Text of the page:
THCV and other ‘varins’
Another popular cannabinoid is tetrahydrocannabivarin (THCV), though it is much less common than THC or CBD. This cannabinoid has a lot in common with its chemical cousin THC, but has a slightly different chemical structure and effect profile. This alteration in chemical structure means that, unlike THC, it may function as more of a blocker than an activator of CB1, but the data around this is conflicting.
Reported to produce a relaxing, euphoric, and energizing high, THCV may help block the anxiety-inducing effects of THC when the two are used together. It also holds promise as a weight-loss aid—by reducing appetite and boosting metabolism, and as diabetes treatment by helping with blood sugar control and insulin production. To add to this, THCV may help promote new bone cell growth and prevent weakening bones, and can even act as a neuroprotectant in conditions like Parkinson’s disease.8
There are other cannabinoids that end in “V” too. This group includes CBGV, CBCV, CBDV, and of course THCV. Otherwise known as the “varins,” these cannabinoids wield a shorter tail than the more known cannabinoids like THC and CBD, which may give them unique pharmacologic activity. There is much more to learn about the “varins” which may hold promise in managing weight loss, diabetes, cholesterol problems, autism, seizures, and more.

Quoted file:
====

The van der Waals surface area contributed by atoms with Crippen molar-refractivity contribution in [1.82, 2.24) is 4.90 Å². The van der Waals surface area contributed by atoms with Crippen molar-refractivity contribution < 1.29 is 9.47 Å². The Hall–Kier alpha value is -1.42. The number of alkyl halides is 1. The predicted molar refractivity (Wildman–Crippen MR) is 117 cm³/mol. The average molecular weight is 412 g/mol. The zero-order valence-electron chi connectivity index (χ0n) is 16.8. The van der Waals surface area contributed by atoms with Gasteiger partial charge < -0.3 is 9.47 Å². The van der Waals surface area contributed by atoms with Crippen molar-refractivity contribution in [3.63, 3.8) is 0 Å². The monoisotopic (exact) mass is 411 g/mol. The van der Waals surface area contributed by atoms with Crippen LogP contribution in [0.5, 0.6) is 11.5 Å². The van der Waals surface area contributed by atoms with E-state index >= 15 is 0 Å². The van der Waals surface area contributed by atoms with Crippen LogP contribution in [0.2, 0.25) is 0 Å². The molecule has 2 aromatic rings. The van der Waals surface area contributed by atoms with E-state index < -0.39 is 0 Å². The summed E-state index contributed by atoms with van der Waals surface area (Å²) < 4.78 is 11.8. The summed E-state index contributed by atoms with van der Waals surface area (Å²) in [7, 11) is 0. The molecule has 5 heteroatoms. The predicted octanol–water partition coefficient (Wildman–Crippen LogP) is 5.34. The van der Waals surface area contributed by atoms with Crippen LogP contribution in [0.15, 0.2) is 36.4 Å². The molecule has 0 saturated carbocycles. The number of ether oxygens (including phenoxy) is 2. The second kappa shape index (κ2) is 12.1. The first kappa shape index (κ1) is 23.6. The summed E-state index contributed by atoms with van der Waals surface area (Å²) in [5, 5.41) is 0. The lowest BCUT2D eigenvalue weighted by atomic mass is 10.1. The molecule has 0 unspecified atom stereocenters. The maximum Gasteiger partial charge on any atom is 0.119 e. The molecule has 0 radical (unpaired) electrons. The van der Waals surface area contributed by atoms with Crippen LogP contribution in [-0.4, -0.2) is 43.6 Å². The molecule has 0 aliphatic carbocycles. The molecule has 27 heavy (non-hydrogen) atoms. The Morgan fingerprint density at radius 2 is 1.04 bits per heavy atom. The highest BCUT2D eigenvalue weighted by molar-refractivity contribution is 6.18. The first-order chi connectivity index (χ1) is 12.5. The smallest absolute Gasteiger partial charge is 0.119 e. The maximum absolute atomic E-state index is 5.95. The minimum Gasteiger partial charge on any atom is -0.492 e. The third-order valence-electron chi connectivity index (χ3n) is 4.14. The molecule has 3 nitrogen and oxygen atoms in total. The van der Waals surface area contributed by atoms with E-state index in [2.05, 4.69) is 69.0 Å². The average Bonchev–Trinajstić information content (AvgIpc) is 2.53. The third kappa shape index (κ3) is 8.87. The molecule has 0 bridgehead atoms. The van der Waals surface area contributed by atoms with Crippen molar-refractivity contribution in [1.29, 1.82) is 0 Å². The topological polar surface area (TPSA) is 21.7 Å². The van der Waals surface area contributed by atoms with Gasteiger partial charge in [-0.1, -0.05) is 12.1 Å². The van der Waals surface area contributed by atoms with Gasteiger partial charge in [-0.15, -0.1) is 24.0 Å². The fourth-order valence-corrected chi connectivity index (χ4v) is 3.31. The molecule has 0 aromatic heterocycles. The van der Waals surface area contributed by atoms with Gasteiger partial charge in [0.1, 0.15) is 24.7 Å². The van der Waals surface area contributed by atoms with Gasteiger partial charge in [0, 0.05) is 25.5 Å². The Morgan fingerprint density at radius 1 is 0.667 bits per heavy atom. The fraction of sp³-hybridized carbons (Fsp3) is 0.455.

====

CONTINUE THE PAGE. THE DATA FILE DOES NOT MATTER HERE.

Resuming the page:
CBG is a common cannabinoid found in essentially all cannabis plants. Like all of the cannabinoids mentioned so far, CBG is produced as CBGA. All the primary cannabinoids are created from CBGA. This is how CBGA got its nickname of “mother of all cannabinoids.” CBG has also been dubbed a non-psychoactive cannabinoid, but similar to CBD this probably isn’t accurate. The limited science we do have suggests CBG is active at a number of non-cannabinoid receptors.
Early research shows CBG can have potential for a wide range of issues. CBG is an effective pain reliever and an anti-inflammatory agent. It can act as a neuroprotectant against degeneration in conditions like Huntington’s disease and has been shown to promote neurogenesis, the regrowing of new brain cells. Studies show CBG may help fight against colorectal, prostate and oral cancer.9
CBG can help in reducing intraocular pressure in glaucoma, act as an antibacterial against resistant bacterial strains like MRSA, help with psoriasis and other skin conditions, and may even aid in regulating emotions like an antidepressant.10